Paul Newman plays a down-and-out lawyer who spends his days drinking himself to death, until he’s thrown a lifeline with a seemingly cut-and-dry medical case. But before he can get justice done the forces of the establishment close ranks against him, leaving him against a biased judge, the medical profession and the Catholic church.
What’s interesting about The Verdict is how relevant it continues to be.The Catholic church protecting its reputation at the expense of the safety of the people it professes to help is something that continues today. With the UN’s recently ignored request that the church removes all known abusers from office and hands its records over to the authorities, it’s clear that the church’s penchant for pure self interest, wrapped in the guise of serving the community, is relevant as ever.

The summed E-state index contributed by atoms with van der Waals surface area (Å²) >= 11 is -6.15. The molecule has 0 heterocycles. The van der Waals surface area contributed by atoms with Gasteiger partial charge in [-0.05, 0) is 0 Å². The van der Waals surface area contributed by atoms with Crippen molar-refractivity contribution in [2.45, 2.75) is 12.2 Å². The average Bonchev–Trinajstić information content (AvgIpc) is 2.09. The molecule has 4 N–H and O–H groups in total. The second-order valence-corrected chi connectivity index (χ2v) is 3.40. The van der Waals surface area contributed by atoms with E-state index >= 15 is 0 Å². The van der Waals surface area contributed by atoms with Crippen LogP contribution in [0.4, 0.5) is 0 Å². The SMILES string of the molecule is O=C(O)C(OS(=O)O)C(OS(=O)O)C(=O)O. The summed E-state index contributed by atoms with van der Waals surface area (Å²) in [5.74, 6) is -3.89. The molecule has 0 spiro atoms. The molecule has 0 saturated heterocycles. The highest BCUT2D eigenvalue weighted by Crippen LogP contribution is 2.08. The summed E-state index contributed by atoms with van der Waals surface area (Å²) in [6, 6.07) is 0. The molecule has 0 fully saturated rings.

As with any Lumet film it’s beautifully shot, with our lawyer’s miserable existence permeating from the screen. Newman is brilliant in the role, and carries the film. It’s not without its humorous moments, either, which is highly laudable in a film that deals primarily with a court case.
Its main failing is that it ultimately falls into a lot of the same traps as many courtroom dramas, relying on the same old tactics to create suspense. I’m sure most real court cases are nowhere near interesting enough for a film, but courtroom dramas do tend to rely on the same devices to make things interesting. For this reason, the film’s exposition is more interesting than the case itself.
Seeing our lawyer’s life before he takes on the case, the process of his negotiation before the trial, and the aftermath, is better than the verbal sparring in the court. But the fact that there’s so much substance here beyond a sensational day in a courtroom makes this film work, and a respectable entry into Lumet’s impressive canon.